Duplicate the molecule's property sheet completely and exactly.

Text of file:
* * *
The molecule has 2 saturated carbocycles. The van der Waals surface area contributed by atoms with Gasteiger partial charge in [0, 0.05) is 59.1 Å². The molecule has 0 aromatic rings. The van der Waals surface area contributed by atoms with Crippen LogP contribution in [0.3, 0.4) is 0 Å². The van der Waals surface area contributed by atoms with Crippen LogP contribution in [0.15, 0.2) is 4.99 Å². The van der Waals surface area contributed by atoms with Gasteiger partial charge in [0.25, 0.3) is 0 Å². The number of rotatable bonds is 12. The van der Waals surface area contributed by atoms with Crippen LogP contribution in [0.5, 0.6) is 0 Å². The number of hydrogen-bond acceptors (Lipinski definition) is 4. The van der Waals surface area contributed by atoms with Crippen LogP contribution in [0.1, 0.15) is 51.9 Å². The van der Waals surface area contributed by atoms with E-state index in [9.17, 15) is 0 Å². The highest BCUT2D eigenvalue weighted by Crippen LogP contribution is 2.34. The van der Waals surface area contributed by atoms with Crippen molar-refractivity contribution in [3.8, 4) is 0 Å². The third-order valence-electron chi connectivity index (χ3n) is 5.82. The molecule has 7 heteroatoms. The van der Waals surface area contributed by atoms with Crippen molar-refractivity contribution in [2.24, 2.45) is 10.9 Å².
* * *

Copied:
The molecule has 2 saturated carbocycles. The van der Waals surface area contributed by atoms with Gasteiger partial charge in [0, 0.05) is 59.1 Å². The molecule has 0 aromatic rings. The van der Waals surface area contributed by atoms with Crippen LogP contribution in [0.3, 0.4) is 0 Å². The van der Waals surface area contributed by atoms with Crippen LogP contribution in [0.15, 0.2) is 4.99 Å². The van der Waals surface area contributed by atoms with Gasteiger partial charge in [0.25, 0.3) is 0 Å². The number of rotatable bonds is 12. The van der Waals surface area contributed by atoms with Crippen LogP contribution in [0.5, 0.6) is 0 Å². The number of hydrogen-bond acceptors (Lipinski definition) is 4. The van der Waals surface area contributed by atoms with Crippen LogP contribution in [0.1, 0.15) is 51.9 Å². The van der Waals surface area contributed by atoms with E-state index in [9.17, 15) is 0 Å². The highest BCUT2D eigenvalue weighted by Crippen LogP contribution is 2.34. The van der Waals surface area contributed by atoms with Crippen molar-refractivity contribution in [3.8, 4) is 0 Å². The third-order valence-electron chi connectivity index (χ3n) is 5.82. The molecule has 7 heteroatoms. The van der Waals surface area contributed by atoms with Crippen molar-refractivity contribution in [2.24, 2.45) is 10.9 Å².